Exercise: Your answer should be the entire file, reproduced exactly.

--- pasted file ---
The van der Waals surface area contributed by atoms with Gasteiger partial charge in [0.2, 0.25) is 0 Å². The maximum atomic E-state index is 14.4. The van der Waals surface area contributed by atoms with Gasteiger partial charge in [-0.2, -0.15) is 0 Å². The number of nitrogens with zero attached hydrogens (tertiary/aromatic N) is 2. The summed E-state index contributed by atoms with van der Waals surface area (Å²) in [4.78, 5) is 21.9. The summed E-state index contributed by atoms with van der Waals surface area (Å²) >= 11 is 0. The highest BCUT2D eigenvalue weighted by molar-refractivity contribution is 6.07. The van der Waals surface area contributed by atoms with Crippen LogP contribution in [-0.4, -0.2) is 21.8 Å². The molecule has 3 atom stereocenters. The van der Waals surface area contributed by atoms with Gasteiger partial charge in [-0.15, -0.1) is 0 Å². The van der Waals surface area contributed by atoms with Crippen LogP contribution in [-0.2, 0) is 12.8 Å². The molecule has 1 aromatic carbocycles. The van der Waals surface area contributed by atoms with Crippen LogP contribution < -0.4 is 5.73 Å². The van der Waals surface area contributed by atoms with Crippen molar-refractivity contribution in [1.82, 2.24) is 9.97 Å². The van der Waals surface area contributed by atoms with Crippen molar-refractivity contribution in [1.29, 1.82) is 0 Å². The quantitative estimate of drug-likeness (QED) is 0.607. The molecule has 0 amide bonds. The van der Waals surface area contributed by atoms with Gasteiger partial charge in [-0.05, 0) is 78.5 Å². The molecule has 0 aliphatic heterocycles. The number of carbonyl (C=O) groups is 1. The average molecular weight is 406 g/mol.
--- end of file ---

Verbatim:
The van der Waals surface area contributed by atoms with Gasteiger partial charge in [0.2, 0.25) is 0 Å². The maximum atomic E-state index is 14.4. The van der Waals surface area contributed by atoms with Gasteiger partial charge in [-0.2, -0.15) is 0 Å². The number of nitrogens with zero attached hydrogens (tertiary/aromatic N) is 2. The summed E-state index contributed by atoms with van der Waals surface area (Å²) in [4.78, 5) is 21.9. The summed E-state index contributed by atoms with van der Waals surface area (Å²) >= 11 is 0. The highest BCUT2D eigenvalue weighted by molar-refractivity contribution is 6.07. The van der Waals surface area contributed by atoms with Crippen LogP contribution in [-0.4, -0.2) is 21.8 Å². The molecule has 3 atom stereocenters. The van der Waals surface area contributed by atoms with Gasteiger partial charge in [-0.15, -0.1) is 0 Å². The van der Waals surface area contributed by atoms with Crippen LogP contribution in [-0.2, 0) is 12.8 Å². The molecule has 1 aromatic carbocycles. The van der Waals surface area contributed by atoms with Crippen LogP contribution < -0.4 is 5.73 Å². The van der Waals surface area contributed by atoms with Crippen molar-refractivity contribution in [1.82, 2.24) is 9.97 Å². The van der Waals surface area contributed by atoms with Crippen molar-refractivity contribution in [1.29, 1.82) is 0 Å². The quantitative estimate of drug-likeness (QED) is 0.607. The molecule has 0 amide bonds. The van der Waals surface area contributed by atoms with Gasteiger partial charge in [-0.05, 0) is 78.5 Å². The molecule has 0 aliphatic heterocycles. The number of carbonyl (C=O) groups is 1. The average molecular weight is 406 g/mol.